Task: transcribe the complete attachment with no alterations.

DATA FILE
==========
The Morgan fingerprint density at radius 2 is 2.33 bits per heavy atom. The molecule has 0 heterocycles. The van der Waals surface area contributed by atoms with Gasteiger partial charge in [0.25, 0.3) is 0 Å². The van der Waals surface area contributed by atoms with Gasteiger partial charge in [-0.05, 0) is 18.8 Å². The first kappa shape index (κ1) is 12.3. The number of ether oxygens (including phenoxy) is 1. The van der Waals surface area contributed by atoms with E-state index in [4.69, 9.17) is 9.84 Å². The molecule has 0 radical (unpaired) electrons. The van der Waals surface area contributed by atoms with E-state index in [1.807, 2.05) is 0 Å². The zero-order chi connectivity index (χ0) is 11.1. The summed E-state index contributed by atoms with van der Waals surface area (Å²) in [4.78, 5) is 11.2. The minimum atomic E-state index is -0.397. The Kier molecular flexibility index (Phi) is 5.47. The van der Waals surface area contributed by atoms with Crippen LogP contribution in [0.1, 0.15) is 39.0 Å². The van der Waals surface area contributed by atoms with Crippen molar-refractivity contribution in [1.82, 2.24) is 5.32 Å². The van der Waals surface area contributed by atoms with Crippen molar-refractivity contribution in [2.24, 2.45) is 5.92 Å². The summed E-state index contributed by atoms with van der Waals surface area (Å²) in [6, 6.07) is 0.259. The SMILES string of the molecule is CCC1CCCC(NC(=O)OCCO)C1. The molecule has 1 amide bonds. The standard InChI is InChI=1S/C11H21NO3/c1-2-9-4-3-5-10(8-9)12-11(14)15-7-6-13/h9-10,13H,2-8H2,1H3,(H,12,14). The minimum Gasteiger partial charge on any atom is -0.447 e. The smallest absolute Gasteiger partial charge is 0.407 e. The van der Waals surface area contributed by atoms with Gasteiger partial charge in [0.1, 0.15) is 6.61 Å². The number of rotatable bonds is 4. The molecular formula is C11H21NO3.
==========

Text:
The Morgan fingerprint density at radius 2 is 2.33 bits per heavy atom. The molecule has 0 heterocycles. The van der Waals surface area contributed by atoms with Gasteiger partial charge in [0.25, 0.3) is 0 Å². The van der Waals surface area contributed by atoms with Gasteiger partial charge in [-0.05, 0) is 18.8 Å². The first kappa shape index (κ1) is 12.3. The number of ether oxygens (including phenoxy) is 1. The van der Waals surface area contributed by atoms with E-state index in [4.69, 9.17) is 9.84 Å². The molecule has 0 radical (unpaired) electrons. The van der Waals surface area contributed by atoms with E-state index in [1.807, 2.05) is 0 Å². The zero-order chi connectivity index (χ0) is 11.1. The summed E-state index contributed by atoms with van der Waals surface area (Å²) in [4.78, 5) is 11.2. The minimum atomic E-state index is -0.397. The Kier molecular flexibility index (Phi) is 5.47. The van der Waals surface area contributed by atoms with Crippen LogP contribution in [0.1, 0.15) is 39.0 Å². The van der Waals surface area contributed by atoms with Crippen molar-refractivity contribution in [1.82, 2.24) is 5.32 Å². The van der Waals surface area contributed by atoms with Crippen molar-refractivity contribution in [2.24, 2.45) is 5.92 Å². The summed E-state index contributed by atoms with van der Waals surface area (Å²) in [6, 6.07) is 0.259. The SMILES string of the molecule is CCC1CCCC(NC(=O)OCCO)C1. The molecule has 1 amide bonds. The standard InChI is InChI=1S/C11H21NO3/c1-2-9-4-3-5-10(8-9)12-11(14)15-7-6-13/h9-10,13H,2-8H2,1H3,(H,12,14). The minimum Gasteiger partial charge on any atom is -0.447 e. The smallest absolute Gasteiger partial charge is 0.407 e. The van der Waals surface area contributed by atoms with Gasteiger partial charge in [0.1, 0.15) is 6.61 Å². The number of rotatable bonds is 4. The molecular formula is C11H21NO3.